Resident Evil Village, review: Outlandish horror sequel is often more silly than scary

There’s much to admire about Capcom’s intriguing franchise sequel, but as survival horror games go, this sometimes has the feel of Halloween pantomime

Louis Chilton
Wednesday 05 May 2021 16:08
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Resident Evil Village trailer

Platforms: PC, PS5, PS4, Xbox Series X/S, Xbox One, Google Stadia. Cert: 18.

Villages can be the scariest places on Earth. Whether it’s remote Transylvanian villages where the air runs cold with whispers of Dracula, or suburban villages in the Surrey commuter belt, filled with the dead-eyed English middle class, there’s often something chilling about a small, tight-knit community living life by its own rules. This is, or purports to be, the terror at the heart of Resident Evil Village , the new game in Capcom’s best-selling horror franchise.

Villageis a direct sequel to 2017 Resident Evil 7: Biohazard, a game that introduced some major changes to the formula, the most glaring being the switch to a first-person viewpoint. Village keeps this change: once again, you spend the game peering out through the eyes of generic protagonist Ethan Winters. Ethan begins the game in something vaguely resembling domestic bliss, living with his wife and baby daughter. Abruptly, though, his wife is killed, and his daughter kidnapped. Ethan wakes up in the middle of nowhere, and stumbles into a village that has been ransacked by terrible supernatural forces.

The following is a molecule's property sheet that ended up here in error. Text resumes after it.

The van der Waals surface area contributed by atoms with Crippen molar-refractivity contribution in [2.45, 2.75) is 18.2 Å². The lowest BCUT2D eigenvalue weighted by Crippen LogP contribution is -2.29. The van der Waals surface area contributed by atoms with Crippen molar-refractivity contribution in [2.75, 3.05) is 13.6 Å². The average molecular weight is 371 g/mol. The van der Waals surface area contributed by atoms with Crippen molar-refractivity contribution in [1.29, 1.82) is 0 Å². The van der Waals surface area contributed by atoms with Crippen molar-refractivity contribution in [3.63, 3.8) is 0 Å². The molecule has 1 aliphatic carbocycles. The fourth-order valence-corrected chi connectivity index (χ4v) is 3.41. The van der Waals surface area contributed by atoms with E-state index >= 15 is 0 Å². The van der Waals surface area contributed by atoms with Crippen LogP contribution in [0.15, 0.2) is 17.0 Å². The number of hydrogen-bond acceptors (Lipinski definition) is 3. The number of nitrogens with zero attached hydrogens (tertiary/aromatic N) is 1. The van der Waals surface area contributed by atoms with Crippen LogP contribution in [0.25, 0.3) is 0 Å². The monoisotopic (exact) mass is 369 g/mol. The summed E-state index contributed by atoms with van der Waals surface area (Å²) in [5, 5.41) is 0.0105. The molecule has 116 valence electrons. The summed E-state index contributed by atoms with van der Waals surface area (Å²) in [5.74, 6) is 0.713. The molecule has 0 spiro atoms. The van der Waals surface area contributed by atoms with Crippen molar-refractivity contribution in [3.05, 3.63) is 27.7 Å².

The immersion of the first-person viewpoint is ideal for horror games, on a purely sensual level. It works less well as a dramatic device, where things like “framing” and “being able to see the protagonist’s face” are often considered useful tools for any budding storyteller. For all its sensual horrors and heart-palpitating shocks (Village does not skimp on the jump scares), this is a game that is interested in drama and storytelling, albeit of the camp, silly variety.

Village starts out bleak, cold and serious, but as soon as you meet the villains, it careens into cartoonishness. Among the various foes strewn across Ethan’s path: Lady Alcina Dimitrescu, an unsettlingly tall vamp with three witchy daughters; Angie, a shrill talking puppet that looks like a cross between Corpse Bride and The Conjuring’s Annabel doll; the Duke, a creepy merchant whose enormous frame seems to loom out of improbable nooks and alcoves; and Mother Miranda, the occult leader of the village, held in religious reverence by the local townsfolk. 

One of the game’s larger-than-life villains

Resident Evil has never striven for realism, but Village is nonetheless a stark departure from its immediate predecessor, and is, by some margin, the franchise’s most tonally adventurous entry to date. However, the broad, fanciful villains all too often undermine the horror, rather than augment it, and the writing just isn’t witful enough to slide smoothly between the game’s human drama and supernatural pantomime.

One can imagine this game being marmite to Resident Evil diehards. There is much to admire: the combat is fun, with a real air of desperate menace, and the design work, both of the village and its inhuman characters, is first-rate. But for those who prefer their horror stern-faced and biting, there’s just no looking past how intrinsically, jarringly daft Village can be.

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